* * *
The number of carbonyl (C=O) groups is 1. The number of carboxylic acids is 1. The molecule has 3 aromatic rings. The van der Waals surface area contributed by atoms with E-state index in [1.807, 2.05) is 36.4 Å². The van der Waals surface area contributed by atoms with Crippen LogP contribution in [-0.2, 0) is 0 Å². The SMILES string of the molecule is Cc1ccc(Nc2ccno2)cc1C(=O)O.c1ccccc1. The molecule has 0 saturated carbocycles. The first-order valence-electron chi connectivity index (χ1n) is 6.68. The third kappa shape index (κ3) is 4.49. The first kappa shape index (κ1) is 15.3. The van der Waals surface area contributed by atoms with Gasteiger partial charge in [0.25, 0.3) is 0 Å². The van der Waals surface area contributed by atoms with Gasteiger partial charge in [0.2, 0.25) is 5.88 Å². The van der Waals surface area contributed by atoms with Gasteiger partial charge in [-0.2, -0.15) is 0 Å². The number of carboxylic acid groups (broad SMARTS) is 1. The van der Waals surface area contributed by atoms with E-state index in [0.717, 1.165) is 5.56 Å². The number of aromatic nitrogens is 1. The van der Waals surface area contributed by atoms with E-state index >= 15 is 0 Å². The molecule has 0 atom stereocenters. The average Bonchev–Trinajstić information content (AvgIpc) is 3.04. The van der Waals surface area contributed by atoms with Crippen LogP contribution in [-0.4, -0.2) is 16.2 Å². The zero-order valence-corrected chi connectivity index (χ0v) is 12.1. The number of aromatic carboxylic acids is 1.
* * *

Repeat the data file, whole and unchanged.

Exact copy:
The number of carbonyl (C=O) groups is 1. The number of carboxylic acids is 1. The molecule has 3 aromatic rings. The van der Waals surface area contributed by atoms with E-state index in [1.807, 2.05) is 36.4 Å². The van der Waals surface area contributed by atoms with Crippen LogP contribution in [-0.2, 0) is 0 Å². The SMILES string of the molecule is Cc1ccc(Nc2ccno2)cc1C(=O)O.c1ccccc1. The molecule has 0 saturated carbocycles. The first-order valence-electron chi connectivity index (χ1n) is 6.68. The third kappa shape index (κ3) is 4.49. The first kappa shape index (κ1) is 15.3. The van der Waals surface area contributed by atoms with Gasteiger partial charge in [0.25, 0.3) is 0 Å². The van der Waals surface area contributed by atoms with Gasteiger partial charge in [0.2, 0.25) is 5.88 Å². The van der Waals surface area contributed by atoms with Gasteiger partial charge in [-0.2, -0.15) is 0 Å². The number of carboxylic acid groups (broad SMARTS) is 1. The van der Waals surface area contributed by atoms with E-state index in [0.717, 1.165) is 5.56 Å². The number of aromatic nitrogens is 1. The van der Waals surface area contributed by atoms with E-state index >= 15 is 0 Å². The molecule has 0 atom stereocenters. The average Bonchev–Trinajstić information content (AvgIpc) is 3.04. The van der Waals surface area contributed by atoms with Crippen LogP contribution in [-0.4, -0.2) is 16.2 Å². The zero-order valence-corrected chi connectivity index (χ0v) is 12.1. The number of aromatic carboxylic acids is 1.